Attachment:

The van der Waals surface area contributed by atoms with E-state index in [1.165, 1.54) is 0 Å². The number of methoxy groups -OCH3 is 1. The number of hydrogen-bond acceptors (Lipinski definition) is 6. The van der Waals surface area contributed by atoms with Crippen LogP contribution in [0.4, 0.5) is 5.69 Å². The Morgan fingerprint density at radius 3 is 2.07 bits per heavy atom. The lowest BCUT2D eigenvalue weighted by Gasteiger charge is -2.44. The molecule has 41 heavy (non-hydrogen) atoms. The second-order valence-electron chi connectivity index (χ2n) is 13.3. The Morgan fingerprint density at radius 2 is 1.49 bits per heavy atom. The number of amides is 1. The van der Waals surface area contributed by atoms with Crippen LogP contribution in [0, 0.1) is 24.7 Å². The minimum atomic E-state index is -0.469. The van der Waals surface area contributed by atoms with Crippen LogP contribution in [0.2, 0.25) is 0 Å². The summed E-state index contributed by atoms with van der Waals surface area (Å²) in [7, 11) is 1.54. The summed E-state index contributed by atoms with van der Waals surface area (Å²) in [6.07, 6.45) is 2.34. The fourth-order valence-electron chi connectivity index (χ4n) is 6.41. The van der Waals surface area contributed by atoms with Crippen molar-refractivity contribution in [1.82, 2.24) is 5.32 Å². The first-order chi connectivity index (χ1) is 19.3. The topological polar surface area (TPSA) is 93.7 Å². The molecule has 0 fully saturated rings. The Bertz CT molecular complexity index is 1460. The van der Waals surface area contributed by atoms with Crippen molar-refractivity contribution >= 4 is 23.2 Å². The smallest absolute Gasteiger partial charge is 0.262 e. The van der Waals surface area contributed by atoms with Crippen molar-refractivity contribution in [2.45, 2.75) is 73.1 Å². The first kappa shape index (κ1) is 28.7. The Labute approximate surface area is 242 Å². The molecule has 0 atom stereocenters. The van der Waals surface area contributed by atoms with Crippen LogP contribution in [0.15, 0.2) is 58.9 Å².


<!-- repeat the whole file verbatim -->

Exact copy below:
The van der Waals surface area contributed by atoms with E-state index in [1.165, 1.54) is 0 Å². The number of methoxy groups -OCH3 is 1. The number of hydrogen-bond acceptors (Lipinski definition) is 6. The van der Waals surface area contributed by atoms with Crippen LogP contribution in [0.4, 0.5) is 5.69 Å². The Morgan fingerprint density at radius 3 is 2.07 bits per heavy atom. The lowest BCUT2D eigenvalue weighted by Gasteiger charge is -2.44. The molecule has 41 heavy (non-hydrogen) atoms. The second-order valence-electron chi connectivity index (χ2n) is 13.3. The Morgan fingerprint density at radius 2 is 1.49 bits per heavy atom. The number of amides is 1. The van der Waals surface area contributed by atoms with Crippen LogP contribution in [0, 0.1) is 24.7 Å². The minimum atomic E-state index is -0.469. The van der Waals surface area contributed by atoms with Crippen LogP contribution in [0.2, 0.25) is 0 Å². The summed E-state index contributed by atoms with van der Waals surface area (Å²) in [7, 11) is 1.54. The summed E-state index contributed by atoms with van der Waals surface area (Å²) in [6.07, 6.45) is 2.34. The fourth-order valence-electron chi connectivity index (χ4n) is 6.41. The van der Waals surface area contributed by atoms with Crippen molar-refractivity contribution in [1.82, 2.24) is 5.32 Å². The first-order chi connectivity index (χ1) is 19.3. The topological polar surface area (TPSA) is 93.7 Å². The molecule has 0 fully saturated rings. The Bertz CT molecular complexity index is 1460. The van der Waals surface area contributed by atoms with Crippen molar-refractivity contribution >= 4 is 23.2 Å². The smallest absolute Gasteiger partial charge is 0.262 e. The van der Waals surface area contributed by atoms with Crippen molar-refractivity contribution in [2.45, 2.75) is 73.1 Å². The first kappa shape index (κ1) is 28.7. The Labute approximate surface area is 242 Å². The molecule has 0 atom stereocenters. The van der Waals surface area contributed by atoms with Crippen LogP contribution in [0.15, 0.2) is 58.9 Å².